It took probably about 3 months for the full effect to set in for me. Not that I was necessarily the horniest person ever before, but it has been enough of a change that has really given me new perspective.

It became very clear that for me, sexual attraction and desire had been overriding pretty much everything else pre-HRT. I’d had enough sexual encounters pre-HRT to know that I didn’t enjoy sex nearly as much without an emotional connection to the other person (aka demisexuality), so that suggested I must value the other types of intimacy/connection more than just getting my rocks off.

Getting on HRT and stripping away that Burning Lust (TM) really confirmed that theory with a bullet.

It’s also really fascinating because it’s not that I no longer experience sexual desire or don’t find people attractive, it’s just that now there’s much less desire to act on it. I considered myself a grey asexual before, and now I’ve just wedged myself even deeper into that.

It reminds me of that Seinfeld episode where the group has a bet to see who can go the longest without having sex, and George becomes like a super genius during the bet. Obviously exaggerated for comedic effect, but I definitely have felt much less distracted and better able to focus things that have nothing to do with trying to get laid.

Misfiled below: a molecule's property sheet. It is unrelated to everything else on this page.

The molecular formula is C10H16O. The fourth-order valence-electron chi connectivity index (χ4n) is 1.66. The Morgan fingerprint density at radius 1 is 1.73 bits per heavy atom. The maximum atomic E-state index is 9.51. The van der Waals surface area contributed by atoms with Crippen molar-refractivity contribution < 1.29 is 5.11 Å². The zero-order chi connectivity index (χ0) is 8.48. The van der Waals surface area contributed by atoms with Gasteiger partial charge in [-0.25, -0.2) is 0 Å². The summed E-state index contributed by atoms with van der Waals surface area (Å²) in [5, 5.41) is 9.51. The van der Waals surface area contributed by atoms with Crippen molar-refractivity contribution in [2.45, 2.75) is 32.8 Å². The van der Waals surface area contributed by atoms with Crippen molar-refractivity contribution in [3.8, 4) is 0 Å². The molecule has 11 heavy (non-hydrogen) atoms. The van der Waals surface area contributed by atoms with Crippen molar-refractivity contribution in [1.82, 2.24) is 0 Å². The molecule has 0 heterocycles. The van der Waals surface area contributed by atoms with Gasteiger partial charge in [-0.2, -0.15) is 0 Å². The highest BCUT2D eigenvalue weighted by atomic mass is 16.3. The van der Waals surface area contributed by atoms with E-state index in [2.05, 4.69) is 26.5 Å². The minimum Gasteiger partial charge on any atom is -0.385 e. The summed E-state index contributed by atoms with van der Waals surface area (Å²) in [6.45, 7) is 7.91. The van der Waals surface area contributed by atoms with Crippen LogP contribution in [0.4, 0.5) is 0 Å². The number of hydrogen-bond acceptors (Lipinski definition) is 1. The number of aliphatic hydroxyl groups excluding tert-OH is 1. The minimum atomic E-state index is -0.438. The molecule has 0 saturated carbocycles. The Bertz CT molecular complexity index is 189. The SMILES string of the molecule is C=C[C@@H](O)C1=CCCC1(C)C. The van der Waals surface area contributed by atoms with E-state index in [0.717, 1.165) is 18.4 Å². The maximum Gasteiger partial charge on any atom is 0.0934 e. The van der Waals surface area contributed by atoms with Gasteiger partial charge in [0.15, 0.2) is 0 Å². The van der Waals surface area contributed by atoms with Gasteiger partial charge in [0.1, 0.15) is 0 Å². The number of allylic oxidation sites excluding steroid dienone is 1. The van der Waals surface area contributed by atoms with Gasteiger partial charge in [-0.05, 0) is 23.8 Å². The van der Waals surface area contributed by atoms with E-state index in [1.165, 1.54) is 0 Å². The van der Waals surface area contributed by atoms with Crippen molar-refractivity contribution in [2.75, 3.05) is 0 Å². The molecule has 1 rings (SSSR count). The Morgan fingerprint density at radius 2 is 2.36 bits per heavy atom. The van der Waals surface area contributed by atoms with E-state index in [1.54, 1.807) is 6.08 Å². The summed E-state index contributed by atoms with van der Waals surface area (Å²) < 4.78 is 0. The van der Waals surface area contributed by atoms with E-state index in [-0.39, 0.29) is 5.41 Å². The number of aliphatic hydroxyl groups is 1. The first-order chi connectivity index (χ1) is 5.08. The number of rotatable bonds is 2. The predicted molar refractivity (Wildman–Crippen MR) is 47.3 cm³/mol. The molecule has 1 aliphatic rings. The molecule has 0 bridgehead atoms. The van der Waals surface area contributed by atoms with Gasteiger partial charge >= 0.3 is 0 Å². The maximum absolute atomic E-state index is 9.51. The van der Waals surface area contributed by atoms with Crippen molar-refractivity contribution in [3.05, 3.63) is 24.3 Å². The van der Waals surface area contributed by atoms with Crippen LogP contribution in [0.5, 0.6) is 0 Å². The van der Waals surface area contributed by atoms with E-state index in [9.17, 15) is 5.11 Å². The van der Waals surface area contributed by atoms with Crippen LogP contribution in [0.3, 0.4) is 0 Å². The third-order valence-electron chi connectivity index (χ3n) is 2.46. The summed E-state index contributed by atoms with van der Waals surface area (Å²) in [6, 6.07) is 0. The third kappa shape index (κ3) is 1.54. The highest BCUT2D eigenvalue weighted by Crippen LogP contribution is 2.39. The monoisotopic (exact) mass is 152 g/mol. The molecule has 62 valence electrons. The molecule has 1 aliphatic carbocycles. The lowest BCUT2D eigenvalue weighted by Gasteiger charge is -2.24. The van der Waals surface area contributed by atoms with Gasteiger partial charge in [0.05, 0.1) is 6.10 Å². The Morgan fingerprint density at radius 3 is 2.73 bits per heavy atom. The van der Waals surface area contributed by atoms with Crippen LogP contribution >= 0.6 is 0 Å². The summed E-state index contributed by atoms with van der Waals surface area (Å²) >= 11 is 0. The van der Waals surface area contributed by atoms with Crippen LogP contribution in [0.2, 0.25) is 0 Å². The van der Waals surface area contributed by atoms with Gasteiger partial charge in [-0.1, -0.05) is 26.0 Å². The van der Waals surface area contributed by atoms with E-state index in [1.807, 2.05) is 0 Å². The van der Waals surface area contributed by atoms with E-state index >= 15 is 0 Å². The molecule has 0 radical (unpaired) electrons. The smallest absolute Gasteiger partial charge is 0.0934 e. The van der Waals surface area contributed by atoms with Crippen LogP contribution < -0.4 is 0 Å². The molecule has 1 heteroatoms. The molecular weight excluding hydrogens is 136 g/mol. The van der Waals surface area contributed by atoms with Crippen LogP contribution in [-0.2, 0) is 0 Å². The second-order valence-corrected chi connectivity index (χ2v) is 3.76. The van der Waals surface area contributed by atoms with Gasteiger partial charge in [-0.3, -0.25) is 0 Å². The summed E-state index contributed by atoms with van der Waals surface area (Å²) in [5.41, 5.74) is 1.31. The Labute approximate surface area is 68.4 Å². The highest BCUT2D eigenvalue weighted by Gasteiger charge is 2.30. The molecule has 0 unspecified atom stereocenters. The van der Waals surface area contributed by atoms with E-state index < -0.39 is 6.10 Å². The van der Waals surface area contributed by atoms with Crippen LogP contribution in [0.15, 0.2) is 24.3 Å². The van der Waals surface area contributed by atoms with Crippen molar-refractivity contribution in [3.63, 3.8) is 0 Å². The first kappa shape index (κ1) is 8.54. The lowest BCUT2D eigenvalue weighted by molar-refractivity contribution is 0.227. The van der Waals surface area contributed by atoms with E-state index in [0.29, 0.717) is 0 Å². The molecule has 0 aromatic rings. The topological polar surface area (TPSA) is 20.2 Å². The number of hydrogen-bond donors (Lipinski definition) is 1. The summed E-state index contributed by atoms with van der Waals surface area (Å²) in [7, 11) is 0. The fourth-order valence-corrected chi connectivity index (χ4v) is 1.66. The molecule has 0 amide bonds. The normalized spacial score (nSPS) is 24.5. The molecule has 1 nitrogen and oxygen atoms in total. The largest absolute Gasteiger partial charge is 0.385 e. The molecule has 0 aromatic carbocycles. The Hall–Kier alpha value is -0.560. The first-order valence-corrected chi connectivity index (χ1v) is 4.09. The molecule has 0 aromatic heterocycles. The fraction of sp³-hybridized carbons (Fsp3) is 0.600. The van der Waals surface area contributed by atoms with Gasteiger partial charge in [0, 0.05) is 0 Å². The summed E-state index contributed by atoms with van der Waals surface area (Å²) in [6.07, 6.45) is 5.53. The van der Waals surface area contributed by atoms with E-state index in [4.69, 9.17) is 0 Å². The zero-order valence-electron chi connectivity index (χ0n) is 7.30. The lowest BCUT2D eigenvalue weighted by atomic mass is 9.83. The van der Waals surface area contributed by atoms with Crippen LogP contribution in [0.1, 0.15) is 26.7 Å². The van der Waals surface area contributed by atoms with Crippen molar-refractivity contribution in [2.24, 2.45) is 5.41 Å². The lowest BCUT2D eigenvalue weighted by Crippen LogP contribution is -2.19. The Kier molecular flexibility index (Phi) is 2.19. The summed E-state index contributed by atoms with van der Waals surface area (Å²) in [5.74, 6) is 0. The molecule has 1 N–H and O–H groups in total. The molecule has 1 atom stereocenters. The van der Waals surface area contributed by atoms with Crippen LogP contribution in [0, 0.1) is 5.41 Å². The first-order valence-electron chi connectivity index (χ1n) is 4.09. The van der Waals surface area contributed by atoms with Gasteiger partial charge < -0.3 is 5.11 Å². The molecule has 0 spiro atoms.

At the same time, it has meant that my friendships have probably strengthened, as I’ve been less focused on trying to get into a sexual/romantic relationship and been getting more of my social/emotional needs fulfilled by the people already in my life. And I’m less bothered about being single.

I have actually been struggling more than ever with the idea of dating, because it was a drag before and now it’s like “well, if we don’t hit it off in that way, then it’s just another friend”.

But also, taking away the sexual focus from prioritizing who to interact/spend time with has definitely made it easier to focus on who a person is, and taking more actual interest in them beyond the surface.

It has also meant that my previously very strict attraction metrics have loosened up much more which has been a relief. It’s good but also frustrating because I did recognize a long time ago that my preferences were very limited, and I wished I could just snap my fingers and be attracted to anyone (aka pansexual) because it seemed like that would make things easier. I’ve made progress but it has taken years of hard internal work.